Many may have heard of omega fatty acids, fish oils, nut oils and essential fatty acids. Maybe you’ve heard about all the health benefits they bring, and maybe you’ve spent a lot of money on supplements they contain. There is still a lack of understanding on many sides when it comes to these fats and where they come from and what they do. So let’s take a closer look.

What are omega fatty acids?
Omega fatty acids are polyunsaturated fats. This means that they have fewer hydrogen bonds than saturated fats. Polyunsaturated fats are often regarded as beneficial for a healthy, happy body, as they positively influence the optimisation of the metabolism and many other natural chemical reactions. Fats are divided into 3 main food groups. These are 3, 6 and 9, where 3 and 6 are essential, meaning that we can only get them from our food and 9 is naturally produced in our body. So it is important to have suitable sources of omega fatty acids as part of our daily diet.

Omega 3
Omega-3 is an essential fatty acid. This means that we need it, but our body does not produce it. It comes in 3 forms, which are used by the human body. These are alpha-linolenic acid (ALA), eicosapentaenoic acid (EPA) and docosahexaenoic acid (DHA). We will now stick to the abbreviations.

Omega 3 is therefore essential for a normal metabolic function. These fats also have anti-inflammatory properties, help maintain a healthy pH balance and lower the risk of many diseases such as cancer, cardiovascular disease, cognitive aging (Alzheimer’s disease) and arthritis.

Omega-3 has also been associated with mental health and vision improvement.

Fish and seed oil are perfect omega fatty acid sources for this fatty acid.

Omega 6
Another essential fatty acid that we obtain from our diet is Omega 6. This fatty acid has many important functions. Omega 6 protects the body from catabolic states during and immediately after physical activity.

It supports the growth and repair of muscle tissue. This is probably why it is so highly regarded in sports and bodybuilding diets and is often used with other such useful nutritional supplements. Especially poultry, eggs and nuts are good sources of omega fatty acids.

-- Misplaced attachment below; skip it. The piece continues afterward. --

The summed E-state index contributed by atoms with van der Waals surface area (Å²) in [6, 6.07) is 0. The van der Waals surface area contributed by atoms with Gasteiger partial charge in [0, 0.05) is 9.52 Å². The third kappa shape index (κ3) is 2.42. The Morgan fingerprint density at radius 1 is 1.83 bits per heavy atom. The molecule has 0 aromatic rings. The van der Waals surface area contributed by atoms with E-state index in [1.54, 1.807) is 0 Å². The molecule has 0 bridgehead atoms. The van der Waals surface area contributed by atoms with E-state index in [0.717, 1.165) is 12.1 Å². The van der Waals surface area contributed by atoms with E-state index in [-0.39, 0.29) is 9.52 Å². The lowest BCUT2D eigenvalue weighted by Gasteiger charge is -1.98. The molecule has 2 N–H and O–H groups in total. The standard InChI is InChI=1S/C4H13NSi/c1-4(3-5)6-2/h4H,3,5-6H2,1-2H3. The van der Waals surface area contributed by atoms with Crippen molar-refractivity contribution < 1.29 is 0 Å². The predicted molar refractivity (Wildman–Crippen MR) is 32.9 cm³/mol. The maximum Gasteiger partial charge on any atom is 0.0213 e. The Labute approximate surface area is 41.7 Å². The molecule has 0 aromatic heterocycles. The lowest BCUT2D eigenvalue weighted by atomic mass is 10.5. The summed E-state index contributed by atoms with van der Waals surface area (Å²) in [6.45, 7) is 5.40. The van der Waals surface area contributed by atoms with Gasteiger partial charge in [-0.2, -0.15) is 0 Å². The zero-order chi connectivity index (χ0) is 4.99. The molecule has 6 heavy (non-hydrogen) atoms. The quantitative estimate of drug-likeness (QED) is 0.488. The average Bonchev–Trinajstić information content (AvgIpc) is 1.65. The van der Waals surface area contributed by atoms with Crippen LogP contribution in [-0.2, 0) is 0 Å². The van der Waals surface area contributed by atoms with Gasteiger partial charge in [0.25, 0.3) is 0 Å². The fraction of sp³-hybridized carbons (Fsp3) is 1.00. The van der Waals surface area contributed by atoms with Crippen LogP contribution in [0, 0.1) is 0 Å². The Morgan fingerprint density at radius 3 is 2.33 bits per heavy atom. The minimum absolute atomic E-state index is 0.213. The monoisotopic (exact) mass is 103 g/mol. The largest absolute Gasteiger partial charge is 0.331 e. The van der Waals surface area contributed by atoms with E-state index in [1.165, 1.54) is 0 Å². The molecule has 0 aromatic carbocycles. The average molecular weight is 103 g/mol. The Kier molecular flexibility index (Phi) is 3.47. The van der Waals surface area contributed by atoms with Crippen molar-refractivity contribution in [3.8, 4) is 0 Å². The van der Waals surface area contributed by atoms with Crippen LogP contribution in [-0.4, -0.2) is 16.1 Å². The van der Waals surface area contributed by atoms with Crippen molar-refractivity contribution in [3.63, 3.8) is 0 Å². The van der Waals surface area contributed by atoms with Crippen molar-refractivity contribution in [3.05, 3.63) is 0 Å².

Omega 9
Unlike Omega 3 and 6, Omega 9 is not essential because it is naturally produced in our body. However, it is an important component.

The most common and useful form of Omega 9 is oleic acid. It is known that this fatty acid improves the effects of aging, increases insulin sensitivity (and thus helps fight diabetes). Oleic acid is also vital for men as it helps to naturally increase testosterone production by improving the health of the Leydig cells in the testicles. Omega-9 also comes in the form of erucic acid and is found in unsaturated vegetable and seed oils, making it another good source of omega fatty acids.

Top 5 Omega fatty acid rich foods
Omega polyunsaturated fats have a wide range of sources. Some have a high density of fatty acids, others do not. Here are 5 great sources for your daily dose of Omega 3, 6 and 9.

Olive Oil
Olive oil is an important ingredient in many dishes. Its nutrient content allows it to help the body in many ways and can be used both as a consumed food and as a topical oil for healthy skin and hair. This versatility also extends to the availability of oleic acid, an omega-9 fatty acid.

Oleic acid helps to reduce oxidative stress and free radical damage. For this reason, it is considered the best oil for frying, as frying foods generally leads to increased exposure to free radicals. This gives it anti-inflammatory properties that protect against disease.

Oleic acid has also been associated with optimized testosterone production in men, as it promotes healthy Leydig cells, the centers of testosterone production.

Fish is a common source of omega-3 fatty acids. Sardines, anchovies, salmon, mackerel and herring are among the richest sources of omega-3. Cod liver oil is another rich source of fish, which contains vitamins A and D as vitamin sources.

These fish contain the highest amounts of omega-3 and to a lesser extent omega-6.

Fish oils have the double advantage of providing a rich source of protein.

Seed Oils
Another amazing omega fatty acid source, especially from omega-3-ALA is cold-pressed seed oil. Linseed, for example, has an incredibly high omega-3 density. For this reason flaxseed or linseed Fachs has a strong anti-inflammatory effect and increases the metabolic function. Flaxseed oil also combats many degenerative health conditions such as diabetes, high blood pressure and arthritis to name just a few.

Other sources of omega 3 from seeds are chia seeds, black cumin seeds, hemp seeds and soybean oils.

Oils derived from seeds often also contain other vital nutrients such as magnesium, zinc and iron.

Pumpkin seeds
Pumpkin seeds are a good source of omega-6 fatty acids. These easy to consume seeds are also a good source of zinc and other essential nutrients.

Because of their omega-6 content, pumpkin seeds are a great snack if you want to improve recovery and muscle growth after training. Together with zinc, which has testosterone-enhancing properties, pumpkin seeds make a powerful pre-workout snack.

Walnuts are a rich source of Omega 3, 6 and 9. It is known that they have a positive effect on reducing the risk of cardiovascular disease and other related diseases.

Walnuts are a good source of healthy fats. For example, if you want to lose weight, boost your metabolism or control your cravings with a healthy, delicious snack, walnuts are ideal.

These nuts also come packaged with manganese and some other important nutrients.

Polyunsaturated fatty acids are important for a healthy body and mind, while Omega 9 is naturally produced in the body. 3 and 6 are essential and must come from food. In any case, it is always a good idea to keep an eye on your sources of omega fatty acids.